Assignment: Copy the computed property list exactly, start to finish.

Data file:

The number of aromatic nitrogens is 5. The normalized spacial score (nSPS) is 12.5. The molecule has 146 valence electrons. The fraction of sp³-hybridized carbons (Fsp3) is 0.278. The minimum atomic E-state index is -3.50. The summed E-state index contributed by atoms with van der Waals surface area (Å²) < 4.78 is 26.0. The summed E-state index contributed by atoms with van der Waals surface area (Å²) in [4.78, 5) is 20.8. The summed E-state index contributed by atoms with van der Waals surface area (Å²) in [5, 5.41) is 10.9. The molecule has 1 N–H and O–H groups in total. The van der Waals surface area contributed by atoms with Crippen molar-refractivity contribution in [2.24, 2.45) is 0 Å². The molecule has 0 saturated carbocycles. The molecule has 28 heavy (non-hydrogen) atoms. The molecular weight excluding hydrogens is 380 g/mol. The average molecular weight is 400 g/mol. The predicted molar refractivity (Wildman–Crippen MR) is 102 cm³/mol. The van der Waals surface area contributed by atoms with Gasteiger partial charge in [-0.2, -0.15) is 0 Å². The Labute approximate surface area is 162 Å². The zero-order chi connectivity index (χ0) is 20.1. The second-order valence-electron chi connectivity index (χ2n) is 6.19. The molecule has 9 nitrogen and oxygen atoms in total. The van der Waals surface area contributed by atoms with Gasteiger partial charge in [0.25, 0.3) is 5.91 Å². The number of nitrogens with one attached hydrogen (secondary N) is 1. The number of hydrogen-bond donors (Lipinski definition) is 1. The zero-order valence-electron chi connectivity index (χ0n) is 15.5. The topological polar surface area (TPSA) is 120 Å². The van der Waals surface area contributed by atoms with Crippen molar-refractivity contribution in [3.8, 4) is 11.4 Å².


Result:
The number of aromatic nitrogens is 5. The normalized spacial score (nSPS) is 12.5. The molecule has 146 valence electrons. The fraction of sp³-hybridized carbons (Fsp3) is 0.278. The minimum atomic E-state index is -3.50. The summed E-state index contributed by atoms with van der Waals surface area (Å²) < 4.78 is 26.0. The summed E-state index contributed by atoms with van der Waals surface area (Å²) in [4.78, 5) is 20.8. The summed E-state index contributed by atoms with van der Waals surface area (Å²) in [5, 5.41) is 10.9. The molecule has 1 N–H and O–H groups in total. The van der Waals surface area contributed by atoms with Crippen molar-refractivity contribution in [2.24, 2.45) is 0 Å². The molecule has 0 saturated carbocycles. The molecule has 28 heavy (non-hydrogen) atoms. The molecular weight excluding hydrogens is 380 g/mol. The average molecular weight is 400 g/mol. The predicted molar refractivity (Wildman–Crippen MR) is 102 cm³/mol. The van der Waals surface area contributed by atoms with Gasteiger partial charge in [-0.2, -0.15) is 0 Å². The Labute approximate surface area is 162 Å². The zero-order chi connectivity index (χ0) is 20.1. The second-order valence-electron chi connectivity index (χ2n) is 6.19. The molecule has 9 nitrogen and oxygen atoms in total. The van der Waals surface area contributed by atoms with Gasteiger partial charge in [0.25, 0.3) is 5.91 Å². The number of nitrogens with one attached hydrogen (secondary N) is 1. The number of hydrogen-bond donors (Lipinski definition) is 1. The zero-order valence-electron chi connectivity index (χ0n) is 15.5. The topological polar surface area (TPSA) is 120 Å². The van der Waals surface area contributed by atoms with Crippen molar-refractivity contribution in [3.8, 4) is 11.4 Å².